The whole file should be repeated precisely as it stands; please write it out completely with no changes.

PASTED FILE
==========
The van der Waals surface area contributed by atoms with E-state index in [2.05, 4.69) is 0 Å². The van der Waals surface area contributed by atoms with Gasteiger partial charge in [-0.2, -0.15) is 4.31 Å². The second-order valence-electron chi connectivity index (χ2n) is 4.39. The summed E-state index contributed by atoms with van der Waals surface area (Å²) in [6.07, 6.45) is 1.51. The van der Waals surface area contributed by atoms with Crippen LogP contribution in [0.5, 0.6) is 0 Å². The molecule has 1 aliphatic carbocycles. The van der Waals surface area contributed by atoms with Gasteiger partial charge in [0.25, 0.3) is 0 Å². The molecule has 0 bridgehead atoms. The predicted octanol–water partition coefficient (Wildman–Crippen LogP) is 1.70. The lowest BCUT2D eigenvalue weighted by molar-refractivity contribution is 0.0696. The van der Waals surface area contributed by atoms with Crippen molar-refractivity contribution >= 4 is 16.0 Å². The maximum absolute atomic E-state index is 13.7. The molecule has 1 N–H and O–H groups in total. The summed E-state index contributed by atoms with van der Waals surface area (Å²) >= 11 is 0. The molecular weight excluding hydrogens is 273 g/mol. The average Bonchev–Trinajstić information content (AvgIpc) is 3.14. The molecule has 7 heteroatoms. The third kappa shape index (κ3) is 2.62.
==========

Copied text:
The van der Waals surface area contributed by atoms with E-state index in [2.05, 4.69) is 0 Å². The van der Waals surface area contributed by atoms with Gasteiger partial charge in [-0.2, -0.15) is 4.31 Å². The second-order valence-electron chi connectivity index (χ2n) is 4.39. The summed E-state index contributed by atoms with van der Waals surface area (Å²) in [6.07, 6.45) is 1.51. The van der Waals surface area contributed by atoms with Crippen LogP contribution in [0.5, 0.6) is 0 Å². The molecule has 1 aliphatic carbocycles. The van der Waals surface area contributed by atoms with Gasteiger partial charge in [0.25, 0.3) is 0 Å². The molecule has 0 bridgehead atoms. The predicted octanol–water partition coefficient (Wildman–Crippen LogP) is 1.70. The lowest BCUT2D eigenvalue weighted by molar-refractivity contribution is 0.0696. The van der Waals surface area contributed by atoms with Crippen molar-refractivity contribution >= 4 is 16.0 Å². The maximum absolute atomic E-state index is 13.7. The molecule has 1 N–H and O–H groups in total. The summed E-state index contributed by atoms with van der Waals surface area (Å²) >= 11 is 0. The molecular weight excluding hydrogens is 273 g/mol. The average Bonchev–Trinajstić information content (AvgIpc) is 3.14. The molecule has 7 heteroatoms. The third kappa shape index (κ3) is 2.62.